'Ege Bamyasi' sees Can at their funkiest, grooviest, and most accessible. The fourth album from the krautrockers blends avant-funk with hypnotic psychedelic rock, prog complexity and smatterings of early electronic. Stephen Malkmus has covered it in full, Kanye West has plundered some samples from it, and Can even scored a Top Ten hit when 'Spoon' was used as a theme song in a German detective show. All we know is this is an essential album of outsider rock with a rather tasty looking cover.
Vinyl LP £18.38 XLSPOON8
Green coloured vinyl reissue LP on Mute.
- Shipping cost: £3.35 ?
- Coloured vinyl
- Includes download code
Vinyl LP £16.99 XSPOON8
Remastered black vinyl LP on Spoon / Mute.
- Includes download code
Vinyl LP £12.99 SPOON008
Classic LP 'reissue' on Spoon.
10/10 abandapart 16th July 2014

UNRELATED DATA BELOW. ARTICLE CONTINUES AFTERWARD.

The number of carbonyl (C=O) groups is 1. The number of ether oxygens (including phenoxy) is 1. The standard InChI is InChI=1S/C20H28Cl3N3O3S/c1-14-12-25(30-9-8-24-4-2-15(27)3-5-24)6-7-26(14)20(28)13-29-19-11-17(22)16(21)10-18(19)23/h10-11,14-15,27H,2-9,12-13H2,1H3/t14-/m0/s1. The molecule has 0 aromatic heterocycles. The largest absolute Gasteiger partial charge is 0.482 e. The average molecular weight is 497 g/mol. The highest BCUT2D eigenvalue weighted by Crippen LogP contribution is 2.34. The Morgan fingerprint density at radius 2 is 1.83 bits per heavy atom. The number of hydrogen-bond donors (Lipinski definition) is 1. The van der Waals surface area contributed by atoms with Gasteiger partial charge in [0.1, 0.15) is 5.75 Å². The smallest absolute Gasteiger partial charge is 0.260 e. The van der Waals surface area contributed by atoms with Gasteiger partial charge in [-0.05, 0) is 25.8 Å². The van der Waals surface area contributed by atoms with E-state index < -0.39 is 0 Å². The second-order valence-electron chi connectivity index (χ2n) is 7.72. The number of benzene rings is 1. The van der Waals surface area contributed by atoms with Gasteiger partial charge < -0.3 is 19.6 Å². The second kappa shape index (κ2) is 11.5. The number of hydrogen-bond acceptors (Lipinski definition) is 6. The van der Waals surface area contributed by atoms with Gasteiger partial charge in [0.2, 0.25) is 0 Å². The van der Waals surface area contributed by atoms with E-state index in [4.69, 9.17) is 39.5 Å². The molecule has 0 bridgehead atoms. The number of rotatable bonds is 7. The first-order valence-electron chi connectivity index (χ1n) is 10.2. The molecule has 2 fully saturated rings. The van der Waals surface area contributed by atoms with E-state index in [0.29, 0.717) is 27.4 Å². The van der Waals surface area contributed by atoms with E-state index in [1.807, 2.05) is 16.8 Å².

I could give any of the first 6 Can records top marks, however the first one you hear is often the most memorable and that is certainly the case with Ege Bamyasi. I remember when Mute & Spoon announced the box set I was overcome with joy only to realise I couldn't bring myself to default on my mortgage for a combination of brilliance and lets be fair some mediocrity. However joy returned when they announced they'd be releasing them individually. So they finally arrived...later than expected but thats the joys of a pressing plant...but they came. I was almost too scared to open them, would the pressings be as good as they should...but finally I talked myself into it. My young baby boy was sitting in his bouncer the annoying repetitive chirpy music creeping out of it wearing me down after another sleepless Friday night, which Can record should I expose him to first, which Can record could I put on and simultaneously switch off the doodle doodle fisher price music without it impacting on his fragile mood. Ege Bamyasi was the obvious answer and it worked we both bounced along to side one, boy they were funky Germans Czukay, Karoli, Liebezeit, Schmidt and Suzuki really gave James Brown, Fela Kuti and any other rhythm rockers of that or any other era a run for their money and some. Then came side 2, its funny how Vitamin C is my first memory of Can, did someone start the record half way through, was it played at a crappy Birmingham boozer one night and transformed into an otherworldly space? I can't remember but I do remember joining the dots between the jungle records I had obsessed over in my teenage years and Jaki Liebezeit's incredible drumming...everything suddenly made sense...it didn't but it did briefly when I first heard Vitamin C. So yeah we listened, we enjoyed, Spoon came on and finished and we both looked at each other a little crestfallen, what next I thought to myself...Monster Movie, I really should have started his Can education chronologically.
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